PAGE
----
Rabbi Reuven Mann
This week the parshas of Matot and Masei complete the fourth Book of the Torah, Bamidbar. This very sad Book is filled with setbacks and disappointments, the greatest of which is the decree that the liberated slaves would not merit to enter the land of Israel because of the sin of the Spies.
Not only that, but the triumvirate of Moshe, Aaron, and their sister Miriam would not accompany the Jews into the Promised Land. A new generation that had not experienced slavery in Egypt would, under the aegis of a new leader, Joshua, complete the mission that began when Moshe stood before Pharaoh and commanded him to “Send forth My nation that they may serve Me in the Wilderness.”
At this point, the 40 years of wandering are complete and once again the people are on the brink of invading Canaan. However, a strange incident occurred, which revealed that the lingering effects of the Meraglim (Spies) debacle were still a matter of concern.
The tribes of Reuven and Gad had large holdings of livestock, and the newly conquered lands on the Eastern side of the Jordan were ideal for pasture. They approached Moshe with an offer. They were willing to forfeit all rights to any portion of the land on the Jordan’s Western bank If they could be granted possession of the recently acquired territories.
Upon hearing this, Moshe became furious. He lashed out and accused the two Tribes of repeating the sin of the Spies. Moshe minced no words in his heated condemnation and made no attempt to ascertain their actual motives and intentions. This was extremely uncharacteristic of Moshe, who generally bore the most vexing provocations with great patience.
Why didn’t Moshe extend the benefit of the doubt? It seems that he was guilty here of a rush to judgment. But what was the sin of the petitioners? On the surface, their request does not seem outrageous. If Moshe was opposed to it, all he had to do was declare unequivocally, No!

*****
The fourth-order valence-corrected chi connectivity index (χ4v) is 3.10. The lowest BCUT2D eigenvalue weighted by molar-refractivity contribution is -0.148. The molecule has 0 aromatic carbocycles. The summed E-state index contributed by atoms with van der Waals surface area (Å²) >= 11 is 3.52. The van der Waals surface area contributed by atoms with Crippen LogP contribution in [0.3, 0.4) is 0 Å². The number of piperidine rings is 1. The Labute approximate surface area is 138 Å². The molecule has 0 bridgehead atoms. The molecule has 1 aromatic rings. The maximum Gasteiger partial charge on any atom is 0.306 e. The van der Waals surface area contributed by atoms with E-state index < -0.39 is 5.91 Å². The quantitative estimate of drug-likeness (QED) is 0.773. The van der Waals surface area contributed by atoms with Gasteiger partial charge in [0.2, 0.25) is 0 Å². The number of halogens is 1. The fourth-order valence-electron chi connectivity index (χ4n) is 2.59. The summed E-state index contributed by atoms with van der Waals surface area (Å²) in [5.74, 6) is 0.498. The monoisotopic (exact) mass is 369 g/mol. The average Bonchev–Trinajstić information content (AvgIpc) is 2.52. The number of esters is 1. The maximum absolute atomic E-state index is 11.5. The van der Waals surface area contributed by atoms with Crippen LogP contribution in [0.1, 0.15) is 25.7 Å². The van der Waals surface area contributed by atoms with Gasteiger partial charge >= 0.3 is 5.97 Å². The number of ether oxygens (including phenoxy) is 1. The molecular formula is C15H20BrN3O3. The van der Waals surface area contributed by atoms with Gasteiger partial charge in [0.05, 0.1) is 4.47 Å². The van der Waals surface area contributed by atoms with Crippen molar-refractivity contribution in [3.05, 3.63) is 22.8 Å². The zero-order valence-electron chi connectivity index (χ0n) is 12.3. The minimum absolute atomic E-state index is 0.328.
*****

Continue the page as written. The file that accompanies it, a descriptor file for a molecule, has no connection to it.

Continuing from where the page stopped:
The request of the two tribes did manifest selfishness, because it showed no regard for the welfare of Klal Yisrael. The people might interpret their “separation from the community” as being based on fear of fighting the inhabitants of Canaan, and this could trigger a panic, such as the one that had led to the original calamity of the Spies. All they could think about was their own needs.
Contrast this with Moshe’s behavior. When Hashem instructed Moshe to go up Mount Abarim and see the Land G-d had given the Jews, after which he would be “gathered unto his people,” he requested that Hashem should appoint a new leader “who shall go out before them and come in before them” so the “assembly of Hashem not be like sheep that have no shepherd.”
Moshe was only concerned about the effect his death would have on Klal Yisrael. His prime goal was to perpetuate the Torah way of life through Hashem’s chosen nation. Even as he approached death, his primary preoccupation was for the welfare of the Jewish people.
It was from this perspective that he considered the proposal of Reuven and Gad. He did not claim that they were guilty in an intentional, premeditated fashion. They weren’t deliberately plotting to discourage the Jews from the conquest. But that would have been the inevitable effect of their proposal—so how could they not have noticed it?
Their intense focus on material concerns made them oblivious to all other considerations. It wasn’t sinful to be solicitous about their source of sustenance, but not to the point where this made them ignore the needs of the Jewish People.
As a result of Moshe’s reprimand, the tribes came to their senses and offered guarantees exceeding what was required. They possessed a quality sorely in need today, the ability to accept rebuke and make amends. They promised to join their brothers in the vanguard of the battle and remain with them until all the tribes were settled in their inheritance. Only then would they return to their homesteads on the eastern side of the Jordan.
We must learn the lessons of this story. All Jews are responsible one for another. The welfare of Klal Yisrael should never fade from our consciousness and we should always pay attention to the possible, though unintended, consequences of our words and deeds.
All of our prayers are formulated in terms of the tzibbur (community). We thereby declare that Hashem has chosen the Jewish nation and request our needs in the merit of being members in good standing of that exalted group. Let us always seek its welfare.